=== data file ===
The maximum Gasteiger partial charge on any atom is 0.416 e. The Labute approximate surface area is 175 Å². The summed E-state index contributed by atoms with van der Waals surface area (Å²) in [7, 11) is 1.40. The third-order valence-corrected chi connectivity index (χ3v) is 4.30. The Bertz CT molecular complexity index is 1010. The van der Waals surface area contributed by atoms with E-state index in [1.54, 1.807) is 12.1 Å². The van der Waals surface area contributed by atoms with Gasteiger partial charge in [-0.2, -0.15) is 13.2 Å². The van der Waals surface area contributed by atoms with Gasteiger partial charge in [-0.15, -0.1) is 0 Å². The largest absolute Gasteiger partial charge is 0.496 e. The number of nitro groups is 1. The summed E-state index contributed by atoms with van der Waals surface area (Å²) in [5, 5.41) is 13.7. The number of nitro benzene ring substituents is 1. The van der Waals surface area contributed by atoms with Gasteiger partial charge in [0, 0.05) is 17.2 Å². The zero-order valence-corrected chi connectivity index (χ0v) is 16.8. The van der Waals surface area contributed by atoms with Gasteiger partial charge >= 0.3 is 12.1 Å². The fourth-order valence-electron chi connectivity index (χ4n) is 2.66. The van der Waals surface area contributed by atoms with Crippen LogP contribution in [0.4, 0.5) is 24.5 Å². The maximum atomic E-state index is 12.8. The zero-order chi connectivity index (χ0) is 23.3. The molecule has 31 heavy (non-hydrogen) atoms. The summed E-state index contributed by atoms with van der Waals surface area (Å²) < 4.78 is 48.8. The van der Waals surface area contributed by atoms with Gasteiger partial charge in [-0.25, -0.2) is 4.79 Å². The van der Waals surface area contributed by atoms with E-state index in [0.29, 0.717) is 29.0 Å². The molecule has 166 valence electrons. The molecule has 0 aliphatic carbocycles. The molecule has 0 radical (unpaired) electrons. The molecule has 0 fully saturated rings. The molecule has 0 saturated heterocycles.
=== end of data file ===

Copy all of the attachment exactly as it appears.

The maximum Gasteiger partial charge on any atom is 0.416 e. The Labute approximate surface area is 175 Å². The summed E-state index contributed by atoms with van der Waals surface area (Å²) in [7, 11) is 1.40. The third-order valence-corrected chi connectivity index (χ3v) is 4.30. The Bertz CT molecular complexity index is 1010. The van der Waals surface area contributed by atoms with E-state index in [1.54, 1.807) is 12.1 Å². The van der Waals surface area contributed by atoms with Gasteiger partial charge in [-0.2, -0.15) is 13.2 Å². The van der Waals surface area contributed by atoms with Gasteiger partial charge in [-0.15, -0.1) is 0 Å². The largest absolute Gasteiger partial charge is 0.496 e. The number of nitro groups is 1. The summed E-state index contributed by atoms with van der Waals surface area (Å²) in [5, 5.41) is 13.7. The number of nitro benzene ring substituents is 1. The van der Waals surface area contributed by atoms with Gasteiger partial charge in [0, 0.05) is 17.2 Å². The zero-order valence-corrected chi connectivity index (χ0v) is 16.8. The van der Waals surface area contributed by atoms with Gasteiger partial charge >= 0.3 is 12.1 Å². The fourth-order valence-electron chi connectivity index (χ4n) is 2.66. The van der Waals surface area contributed by atoms with Crippen LogP contribution in [0.4, 0.5) is 24.5 Å². The maximum atomic E-state index is 12.8. The zero-order chi connectivity index (χ0) is 23.3. The molecule has 31 heavy (non-hydrogen) atoms. The summed E-state index contributed by atoms with van der Waals surface area (Å²) < 4.78 is 48.8. The van der Waals surface area contributed by atoms with Gasteiger partial charge in [-0.25, -0.2) is 4.79 Å². The van der Waals surface area contributed by atoms with E-state index in [0.29, 0.717) is 29.0 Å². The molecule has 166 valence electrons. The molecule has 0 aliphatic carbocycles. The molecule has 0 radical (unpaired) electrons. The molecule has 0 fully saturated rings. The molecule has 0 saturated heterocycles.